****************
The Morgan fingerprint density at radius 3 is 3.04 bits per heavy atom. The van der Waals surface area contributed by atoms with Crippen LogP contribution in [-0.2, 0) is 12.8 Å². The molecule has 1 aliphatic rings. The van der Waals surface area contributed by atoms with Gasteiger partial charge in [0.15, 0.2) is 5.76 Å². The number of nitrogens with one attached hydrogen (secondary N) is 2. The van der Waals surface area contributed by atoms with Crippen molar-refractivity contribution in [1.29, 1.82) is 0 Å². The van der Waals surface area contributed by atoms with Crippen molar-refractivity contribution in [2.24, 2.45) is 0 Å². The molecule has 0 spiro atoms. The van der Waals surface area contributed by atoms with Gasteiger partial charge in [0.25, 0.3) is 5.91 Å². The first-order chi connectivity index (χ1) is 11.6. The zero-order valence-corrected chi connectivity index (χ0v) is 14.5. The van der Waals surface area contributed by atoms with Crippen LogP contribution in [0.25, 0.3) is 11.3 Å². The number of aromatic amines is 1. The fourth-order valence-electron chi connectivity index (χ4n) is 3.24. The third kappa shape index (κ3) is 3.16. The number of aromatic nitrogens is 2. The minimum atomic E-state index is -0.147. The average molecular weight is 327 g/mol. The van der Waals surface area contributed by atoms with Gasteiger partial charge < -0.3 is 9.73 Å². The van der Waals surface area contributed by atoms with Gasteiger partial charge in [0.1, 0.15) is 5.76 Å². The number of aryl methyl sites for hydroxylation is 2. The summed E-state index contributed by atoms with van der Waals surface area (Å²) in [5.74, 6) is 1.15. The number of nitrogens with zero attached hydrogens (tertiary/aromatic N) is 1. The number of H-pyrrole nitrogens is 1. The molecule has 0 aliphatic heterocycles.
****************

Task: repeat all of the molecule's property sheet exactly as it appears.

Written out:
The Morgan fingerprint density at radius 3 is 3.04 bits per heavy atom. The van der Waals surface area contributed by atoms with Crippen LogP contribution in [-0.2, 0) is 12.8 Å². The molecule has 1 aliphatic rings. The van der Waals surface area contributed by atoms with Gasteiger partial charge in [0.15, 0.2) is 5.76 Å². The number of nitrogens with one attached hydrogen (secondary N) is 2. The van der Waals surface area contributed by atoms with Crippen molar-refractivity contribution in [1.29, 1.82) is 0 Å². The van der Waals surface area contributed by atoms with Crippen molar-refractivity contribution in [2.24, 2.45) is 0 Å². The molecule has 0 spiro atoms. The van der Waals surface area contributed by atoms with Gasteiger partial charge in [0.25, 0.3) is 5.91 Å². The first-order chi connectivity index (χ1) is 11.6. The zero-order valence-corrected chi connectivity index (χ0v) is 14.5. The van der Waals surface area contributed by atoms with Crippen LogP contribution in [0.25, 0.3) is 11.3 Å². The number of aromatic amines is 1. The fourth-order valence-electron chi connectivity index (χ4n) is 3.24. The third kappa shape index (κ3) is 3.16. The number of aromatic nitrogens is 2. The minimum atomic E-state index is -0.147. The average molecular weight is 327 g/mol. The van der Waals surface area contributed by atoms with Gasteiger partial charge < -0.3 is 9.73 Å². The van der Waals surface area contributed by atoms with Gasteiger partial charge in [0.1, 0.15) is 5.76 Å². The number of aryl methyl sites for hydroxylation is 2. The summed E-state index contributed by atoms with van der Waals surface area (Å²) in [5.74, 6) is 1.15. The number of nitrogens with zero attached hydrogens (tertiary/aromatic N) is 1. The number of H-pyrrole nitrogens is 1. The molecule has 0 aliphatic heterocycles.